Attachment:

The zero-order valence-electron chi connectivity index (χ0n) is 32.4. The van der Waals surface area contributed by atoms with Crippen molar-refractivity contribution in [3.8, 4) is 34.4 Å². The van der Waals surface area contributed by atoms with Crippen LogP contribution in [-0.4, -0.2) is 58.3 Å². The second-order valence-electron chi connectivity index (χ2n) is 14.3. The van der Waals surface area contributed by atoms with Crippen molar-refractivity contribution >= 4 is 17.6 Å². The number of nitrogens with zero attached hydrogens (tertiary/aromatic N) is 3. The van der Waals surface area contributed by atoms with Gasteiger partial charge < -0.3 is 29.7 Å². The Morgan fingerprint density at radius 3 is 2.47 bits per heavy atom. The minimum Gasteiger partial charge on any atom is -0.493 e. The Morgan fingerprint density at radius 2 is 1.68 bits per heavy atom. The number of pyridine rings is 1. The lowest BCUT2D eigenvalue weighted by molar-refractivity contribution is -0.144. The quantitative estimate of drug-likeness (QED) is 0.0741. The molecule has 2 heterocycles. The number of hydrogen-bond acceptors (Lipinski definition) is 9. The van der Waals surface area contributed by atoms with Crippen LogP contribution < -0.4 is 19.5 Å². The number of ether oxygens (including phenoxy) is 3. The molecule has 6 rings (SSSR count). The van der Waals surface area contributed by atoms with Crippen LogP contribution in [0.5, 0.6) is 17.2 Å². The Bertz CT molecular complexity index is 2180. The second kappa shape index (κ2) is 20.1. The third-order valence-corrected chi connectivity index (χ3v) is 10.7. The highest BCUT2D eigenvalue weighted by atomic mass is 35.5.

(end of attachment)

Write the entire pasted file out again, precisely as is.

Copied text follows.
The zero-order valence-electron chi connectivity index (χ0n) is 32.4. The van der Waals surface area contributed by atoms with Crippen molar-refractivity contribution in [3.8, 4) is 34.4 Å². The van der Waals surface area contributed by atoms with Crippen LogP contribution in [-0.4, -0.2) is 58.3 Å². The second-order valence-electron chi connectivity index (χ2n) is 14.3. The van der Waals surface area contributed by atoms with Crippen molar-refractivity contribution >= 4 is 17.6 Å². The number of nitrogens with zero attached hydrogens (tertiary/aromatic N) is 3. The van der Waals surface area contributed by atoms with Gasteiger partial charge < -0.3 is 29.7 Å². The Morgan fingerprint density at radius 3 is 2.47 bits per heavy atom. The minimum Gasteiger partial charge on any atom is -0.493 e. The Morgan fingerprint density at radius 2 is 1.68 bits per heavy atom. The number of pyridine rings is 1. The lowest BCUT2D eigenvalue weighted by molar-refractivity contribution is -0.144. The quantitative estimate of drug-likeness (QED) is 0.0741. The molecule has 2 heterocycles. The number of hydrogen-bond acceptors (Lipinski definition) is 9. The van der Waals surface area contributed by atoms with Crippen LogP contribution < -0.4 is 19.5 Å². The number of ether oxygens (including phenoxy) is 3. The molecule has 6 rings (SSSR count). The van der Waals surface area contributed by atoms with Crippen LogP contribution in [0.5, 0.6) is 17.2 Å². The Bertz CT molecular complexity index is 2180. The second kappa shape index (κ2) is 20.1. The third-order valence-corrected chi connectivity index (χ3v) is 10.7. The highest BCUT2D eigenvalue weighted by atomic mass is 35.5.